### Wheels, pulleys and gears

```Wheels, pulleys and
gears
The Wheel
Possibly the most important mechanical
 From the tiny gears in a watch to cars and
computers, nearly every machine constructed
since the Industrial Revolution (in the early
nineteenth century) uses a wheel in its design.
 Earliest known application was a potter’s wheel,
used in Mesopotamia (modern day Iraq) around
3500 BC.
 Probably first used for transportation on chariots
in this region around 3200 BC.

Wheels can be levers
A wheel on an axle is actually a special kind of
lever.
 The wheel acts as a lever and the pivot is the
centre of the axle.
 Wheels can act as force multipliers or speed
multipliers.

◦ Steering wheels are force multipliers, the larger the
steering wheel, the easier the axle will be to turn.
◦ Car wheels operate as speed multipliers in the
opposite manner to the steering wheel. A large force
is supplied to the axle of the wheel by the motor
which makes the wheel move faster.
Pulleys
A pulley is like a wheel
with a groove around it
into which a cable or rope
can fit.
 It also acts like a lever, with
its axle as the pivot.
 Simple pulleys allow us to
lift upwards by pulling
downwards.
 They do not alter the size
of the force applied, just
the direction.

Pulleys

To increase the size of the force,
we need to use a system
involving more than one pulley.

We need to apply a force over a
greater distance, but multiple
pulleys allow us to lift large loads
with minimal effort. They act as a
force multiplier.

The multiple pulley system
shown in the picture is called a
‘block and tackle’.

The ‘block’ is the outer casing
around the pulley wheels, and the
‘tackle’ is the cable or rope
connecting them.
Using pulleys



To calculate the effort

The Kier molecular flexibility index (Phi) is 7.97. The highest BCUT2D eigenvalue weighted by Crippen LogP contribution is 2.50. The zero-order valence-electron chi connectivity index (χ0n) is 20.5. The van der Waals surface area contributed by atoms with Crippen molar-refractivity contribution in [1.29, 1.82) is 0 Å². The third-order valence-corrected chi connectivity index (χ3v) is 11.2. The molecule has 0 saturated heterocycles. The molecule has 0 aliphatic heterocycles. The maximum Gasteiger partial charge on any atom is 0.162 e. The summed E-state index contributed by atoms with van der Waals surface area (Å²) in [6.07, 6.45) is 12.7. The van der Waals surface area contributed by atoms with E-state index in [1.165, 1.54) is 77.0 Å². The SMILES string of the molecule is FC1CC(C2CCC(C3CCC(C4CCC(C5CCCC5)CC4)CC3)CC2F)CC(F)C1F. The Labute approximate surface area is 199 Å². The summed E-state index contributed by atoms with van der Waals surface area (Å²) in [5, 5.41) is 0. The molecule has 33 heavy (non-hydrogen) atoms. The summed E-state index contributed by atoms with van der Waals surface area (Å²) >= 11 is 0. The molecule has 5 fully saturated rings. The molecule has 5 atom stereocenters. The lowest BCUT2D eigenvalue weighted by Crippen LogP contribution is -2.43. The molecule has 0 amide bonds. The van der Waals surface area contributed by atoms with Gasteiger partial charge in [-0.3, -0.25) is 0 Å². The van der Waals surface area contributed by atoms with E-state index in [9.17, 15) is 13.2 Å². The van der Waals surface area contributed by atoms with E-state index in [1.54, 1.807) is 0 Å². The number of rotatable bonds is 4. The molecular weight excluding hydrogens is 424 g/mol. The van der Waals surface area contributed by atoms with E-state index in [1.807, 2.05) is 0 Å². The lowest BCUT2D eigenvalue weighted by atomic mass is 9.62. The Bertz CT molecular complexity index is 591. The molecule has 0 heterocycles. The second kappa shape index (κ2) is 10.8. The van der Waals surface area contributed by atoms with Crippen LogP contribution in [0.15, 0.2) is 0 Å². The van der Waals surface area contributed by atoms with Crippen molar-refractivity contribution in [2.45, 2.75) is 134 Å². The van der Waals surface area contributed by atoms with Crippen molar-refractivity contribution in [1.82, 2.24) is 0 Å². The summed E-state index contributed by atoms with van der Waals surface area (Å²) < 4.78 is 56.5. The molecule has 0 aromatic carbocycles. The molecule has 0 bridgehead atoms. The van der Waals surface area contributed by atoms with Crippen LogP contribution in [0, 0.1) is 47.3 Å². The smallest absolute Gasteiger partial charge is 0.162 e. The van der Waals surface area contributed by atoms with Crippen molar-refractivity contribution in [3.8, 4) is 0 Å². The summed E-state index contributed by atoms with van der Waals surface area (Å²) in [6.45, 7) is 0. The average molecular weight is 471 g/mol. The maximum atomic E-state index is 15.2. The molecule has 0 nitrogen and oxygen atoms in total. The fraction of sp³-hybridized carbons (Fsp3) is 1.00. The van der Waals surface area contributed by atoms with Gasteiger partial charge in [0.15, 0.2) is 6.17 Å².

we divide the load by the
number of ropes (do not
count the rope that goes
to the effort).
The image on the right
shows a four pulley
system.
The person lifting the
a pull equal to only 50kg
(200kg/4).
Pulley question 1

What is the maximum
with this system?

For every 2 metres the
rope is pulled through
what height does the
ground?

What is the
Pulley question 2

What is the minimum
effort that must be

For every 2 metres the
rope is pulled through
what height does the
ground?

What is the
Pulley question 3

What is the maximum
with this system?

For every 2 metres the
rope is pulled through
what height does the
ground?

What is the
Gears
Gears or cogs are like wheels with teeth
that mesh together.
 When one gear turns, the one it
interlocks with also turns, but in the
opposite direction.
 Sometimes gears are joined by a chain,
such as in a bicycle or the overhead cam
shaft in some car engines.

Driving and Driven Gears




The cog that turns first is
called the driving gear.
Gears that are made to turn
by this are called driven
gears.
If the driving gear is smaller
than the driven gear, the
system acts as a force
multiplier.
If the driving gear is larger
than the driven gear, then the
system acts as a speed
multiplier.
Idler Gears

An idler gear can be
used in a gear
combination to make
the driving and
driven gears rotate in
the same direction.
Bevelled Gears
Bevelled gear wheels
are positioned at
right angles to each
other
 This changes the
plane of rotation.
 Used in hand-drills
and in many other
machines.

Rack and pinion gears


Rack and pinion gears
are made up of a row
of teeth (called the
rack), and a gear wheel
that rolls on top of
this.
One use of this type of
system is to stop
mountain trains
slipping on steep
slopes.
Bicycle Gears

A bike with twenty-one gears gives us
a choice of twenty-one possible
gearing combinations.

The front chain wheel has three
sprockets and the rear wheel has
seven.

To select the lowest gear, we use the
largest rear sprocket and the smallest
chain wheel sprocket.

This combination of gears makes it
easier to go up hills.

To select the highest gear, we use
the largest chain wheel sprocket and
smallest rear wheel sprocket.

The combination of a large front
sprocket and a small rear sprocket
makes the bike go faster.
Bicycle Gears




The gears used in a
bicycle are called
sprockets.
The pedal and crank
are attached to a gear
sprocket called the
chain wheel.
A chain connects this
to the rear sprocket.
Pedalling turns the
chain wheel, which
turns the rear wheel,
via the chain.
Gear Ratios

Are calculated by
dividing the number
of teeth on the
driving sprocket by
the number of teeth
on the driven
sprocket.
GR = teeth on driver
teeth on driven gear
Example:
 If the driving gear has 9
teeth and the driven
gear has 3
 GR=9/3=3
Gear ratio question 1

Gear "B" has 36
teeth and gear "A"
has 12.

Calculate the gear
ratio of this gear
train if "B" is the
driver.
Gear ratio question 2

Look at the image on
the right. Gear "B"
has 12 teeth and gear
"A" has 24.

Calculate the gear
ratio of this gear
train if "B" is the
driver.
```